My experience is, now that signature transactions are so rare, they actually do check them more carefully than they used to.
I’ve had my Monzo card ‘flag up’ at a Well Pharmacy twice now for me to sign for the transaction. Never anywhere else and never with another card (the last time I had to sign for a card transaction was for an ‘offline stall’ at a convention center several several years ago).
I got the impression this was a ‘merchant flagged request’ (rather than Monzo) and IIRC, they didn’t even bother checking the signature (probably because they knew who I was) - perhaps the ‘lowish usage’ of Monzo triggered a ‘fraud sensitivity’ flag.
Just wondering why would you fall back to signature when the card supports PIN, especially if you’re suspicious about fraud.
It’s definitely not a fraud check and instead a malfunction or misconfiguration of the terminal. For some reason it decided it was unable to proceed with PIN and fell back to signature.
Especially since both transactions were PIN authenticated… Twas most odd.
I’d imagine the more often you get cards that require a signature the less likely/less thoroughly you check them. We get a lot of American customers so it’s a fairly common thing. If it’s something that rarely happens the till prompt is enough to make you really check - most likely because it’s less routine. I’d imagine if it’s the first few times you’d actually be pretty critical of the squiggle they do.
I mean I obviously check it but I’m not gonna refuse it just because the flick on the t was a bit different. At the end of the day it’s not difficult to forge a passable signature.
And frankly, it doesn’t really matter, banks aren’t going to do a chargeback because the signature didn’t match (after all, it could have been a cloned card, with a different signature strip). Even more annoying that merchant acquirers haven’t updated terminals to suppress the signature prompt on Amex cards (although I know some places in London have at least updated their staff, so they just ignore the prompt on Amex cards). Signatures aren’t required for low value MasterCard payments either.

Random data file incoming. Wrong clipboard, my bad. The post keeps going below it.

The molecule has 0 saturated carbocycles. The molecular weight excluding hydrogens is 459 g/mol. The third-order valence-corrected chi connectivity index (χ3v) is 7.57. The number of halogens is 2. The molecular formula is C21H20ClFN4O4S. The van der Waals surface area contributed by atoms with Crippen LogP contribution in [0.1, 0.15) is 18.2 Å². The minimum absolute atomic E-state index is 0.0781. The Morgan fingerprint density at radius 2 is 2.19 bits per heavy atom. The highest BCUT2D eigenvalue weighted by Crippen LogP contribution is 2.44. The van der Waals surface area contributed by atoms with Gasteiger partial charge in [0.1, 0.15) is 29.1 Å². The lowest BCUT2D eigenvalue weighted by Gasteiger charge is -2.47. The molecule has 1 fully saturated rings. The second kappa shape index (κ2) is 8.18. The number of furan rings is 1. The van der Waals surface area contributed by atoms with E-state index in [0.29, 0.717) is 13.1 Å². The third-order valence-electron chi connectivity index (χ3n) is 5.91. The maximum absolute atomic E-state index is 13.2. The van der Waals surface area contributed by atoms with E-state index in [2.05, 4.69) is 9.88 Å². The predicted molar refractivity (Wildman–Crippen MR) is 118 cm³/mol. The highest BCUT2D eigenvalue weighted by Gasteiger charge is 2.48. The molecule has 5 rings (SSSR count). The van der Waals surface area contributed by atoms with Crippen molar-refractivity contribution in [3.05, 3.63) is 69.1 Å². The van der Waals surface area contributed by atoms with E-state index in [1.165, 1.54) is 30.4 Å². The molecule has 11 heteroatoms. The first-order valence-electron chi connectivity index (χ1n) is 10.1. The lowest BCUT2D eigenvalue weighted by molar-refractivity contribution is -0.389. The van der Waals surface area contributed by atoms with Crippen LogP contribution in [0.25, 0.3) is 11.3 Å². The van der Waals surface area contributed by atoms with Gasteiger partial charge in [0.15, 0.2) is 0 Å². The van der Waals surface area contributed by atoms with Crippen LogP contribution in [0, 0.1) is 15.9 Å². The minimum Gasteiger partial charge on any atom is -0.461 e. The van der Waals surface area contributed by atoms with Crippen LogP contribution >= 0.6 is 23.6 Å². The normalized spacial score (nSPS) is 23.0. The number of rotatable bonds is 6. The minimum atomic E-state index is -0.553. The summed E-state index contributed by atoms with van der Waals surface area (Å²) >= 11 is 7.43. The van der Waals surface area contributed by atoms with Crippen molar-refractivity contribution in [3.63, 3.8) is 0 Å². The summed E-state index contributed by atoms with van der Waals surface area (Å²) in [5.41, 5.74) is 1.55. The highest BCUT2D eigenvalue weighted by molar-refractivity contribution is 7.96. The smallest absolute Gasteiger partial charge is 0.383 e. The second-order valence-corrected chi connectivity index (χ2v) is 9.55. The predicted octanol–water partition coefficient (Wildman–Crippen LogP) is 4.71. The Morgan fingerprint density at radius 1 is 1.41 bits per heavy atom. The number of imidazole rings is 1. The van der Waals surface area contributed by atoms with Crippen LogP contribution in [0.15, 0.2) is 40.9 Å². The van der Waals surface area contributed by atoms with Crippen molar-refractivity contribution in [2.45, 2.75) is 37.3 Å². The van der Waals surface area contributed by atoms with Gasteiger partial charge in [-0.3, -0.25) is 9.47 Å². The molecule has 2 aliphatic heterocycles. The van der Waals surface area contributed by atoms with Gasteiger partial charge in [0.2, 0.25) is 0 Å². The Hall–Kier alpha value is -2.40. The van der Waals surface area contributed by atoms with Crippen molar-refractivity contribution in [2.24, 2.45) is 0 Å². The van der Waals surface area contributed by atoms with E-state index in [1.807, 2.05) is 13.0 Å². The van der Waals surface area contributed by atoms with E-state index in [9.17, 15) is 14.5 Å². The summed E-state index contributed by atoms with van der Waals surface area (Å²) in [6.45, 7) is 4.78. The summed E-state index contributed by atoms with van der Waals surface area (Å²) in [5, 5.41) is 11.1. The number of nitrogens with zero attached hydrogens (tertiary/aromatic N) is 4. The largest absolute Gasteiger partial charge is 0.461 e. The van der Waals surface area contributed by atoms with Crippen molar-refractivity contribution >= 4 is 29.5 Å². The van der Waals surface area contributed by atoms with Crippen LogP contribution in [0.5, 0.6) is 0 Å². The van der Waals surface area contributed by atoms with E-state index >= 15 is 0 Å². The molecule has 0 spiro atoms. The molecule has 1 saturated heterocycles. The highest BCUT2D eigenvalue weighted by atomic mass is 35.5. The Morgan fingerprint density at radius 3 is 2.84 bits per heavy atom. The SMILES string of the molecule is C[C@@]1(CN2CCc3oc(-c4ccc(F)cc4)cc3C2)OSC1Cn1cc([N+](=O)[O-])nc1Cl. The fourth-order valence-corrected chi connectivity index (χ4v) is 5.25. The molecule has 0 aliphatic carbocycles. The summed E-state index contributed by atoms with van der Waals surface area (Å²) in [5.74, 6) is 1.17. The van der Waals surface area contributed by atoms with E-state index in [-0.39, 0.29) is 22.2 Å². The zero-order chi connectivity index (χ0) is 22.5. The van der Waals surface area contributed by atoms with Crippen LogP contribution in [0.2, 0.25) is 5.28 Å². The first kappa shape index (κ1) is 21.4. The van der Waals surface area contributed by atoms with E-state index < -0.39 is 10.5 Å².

I’ve had chips in cards fail, or the chip reader fail, and had to revert back to signature. It still needs to be there as a fallback (or can swipe and pin be a thing?). Plus, other countries exist with other frames of mind, regardless as to what Mastercard make optional.
On a related note, my old letting agent insisted on sending a standing order form my post to my old bank (NatWest) and they rejected it because the signature didn’t match what they had on file. They took great offense when I said I don’t have a consistent signature.
When I was living abroad, I tried to change the address/details on one of my accounts, the bank refused, saying the signature didn’t match. When I kindly informed the bank manager that the credit card wouldn’t be getting paid, they swiftly changed their mind. Although the guy did make me laugh as he almost seemed surprised that I was still paying the card even though I lived abroad (apparently most people move abroad and don’t even pay anything back).
Usually it’s been the opposite for me: stores making me sign it in front of them… as if that was secure. They could never see the issue with it.
Just company policy for some I think.
I’ve had to sign at Sainsbury’s a few years ago - this was on a Barclays Visa debit card.
They didn’t check the signature against my card, just put the signature slip straight in the till drawer
Working for Tesco we’ve been told that if the card reverts to signature to check the back of the card compared to the signature signed on the sales voucher that prints off. If the card isn’t signed we ask for photo ID.
@SamEdwards Indeed, although some cashiers seem to take this too seriously. I was using a foreign card at a Tesco’s in Norwich and the contactless failed so I had to insert my chip and signature card. The purchase was for £3.50 and the cashier made me resign as the signature didn’t match, despite said card also having my picture on the back next to the signature stripe…